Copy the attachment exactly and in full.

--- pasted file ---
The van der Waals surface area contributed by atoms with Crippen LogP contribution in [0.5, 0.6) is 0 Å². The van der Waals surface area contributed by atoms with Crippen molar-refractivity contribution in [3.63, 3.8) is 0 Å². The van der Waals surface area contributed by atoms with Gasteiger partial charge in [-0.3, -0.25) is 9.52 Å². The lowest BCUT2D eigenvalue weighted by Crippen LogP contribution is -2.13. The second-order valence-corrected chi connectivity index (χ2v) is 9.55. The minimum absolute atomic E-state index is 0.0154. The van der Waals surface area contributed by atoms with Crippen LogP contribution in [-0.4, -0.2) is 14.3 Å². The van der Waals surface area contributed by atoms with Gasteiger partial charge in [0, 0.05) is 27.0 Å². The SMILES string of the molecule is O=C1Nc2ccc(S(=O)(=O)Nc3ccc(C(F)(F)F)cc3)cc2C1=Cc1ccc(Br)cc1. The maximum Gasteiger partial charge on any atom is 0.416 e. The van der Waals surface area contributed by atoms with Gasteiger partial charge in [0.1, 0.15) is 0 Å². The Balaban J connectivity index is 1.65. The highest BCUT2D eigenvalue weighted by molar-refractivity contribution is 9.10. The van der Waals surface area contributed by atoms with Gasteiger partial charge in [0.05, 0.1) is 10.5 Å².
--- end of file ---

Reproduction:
The van der Waals surface area contributed by atoms with Crippen LogP contribution in [0.5, 0.6) is 0 Å². The van der Waals surface area contributed by atoms with Crippen molar-refractivity contribution in [3.63, 3.8) is 0 Å². The van der Waals surface area contributed by atoms with Gasteiger partial charge in [-0.3, -0.25) is 9.52 Å². The lowest BCUT2D eigenvalue weighted by Crippen LogP contribution is -2.13. The second-order valence-corrected chi connectivity index (χ2v) is 9.55. The minimum absolute atomic E-state index is 0.0154. The van der Waals surface area contributed by atoms with Crippen LogP contribution in [-0.4, -0.2) is 14.3 Å². The van der Waals surface area contributed by atoms with Gasteiger partial charge in [0, 0.05) is 27.0 Å². The SMILES string of the molecule is O=C1Nc2ccc(S(=O)(=O)Nc3ccc(C(F)(F)F)cc3)cc2C1=Cc1ccc(Br)cc1. The maximum Gasteiger partial charge on any atom is 0.416 e. The van der Waals surface area contributed by atoms with Gasteiger partial charge in [0.1, 0.15) is 0 Å². The Balaban J connectivity index is 1.65. The highest BCUT2D eigenvalue weighted by molar-refractivity contribution is 9.10. The van der Waals surface area contributed by atoms with Gasteiger partial charge in [0.05, 0.1) is 10.5 Å².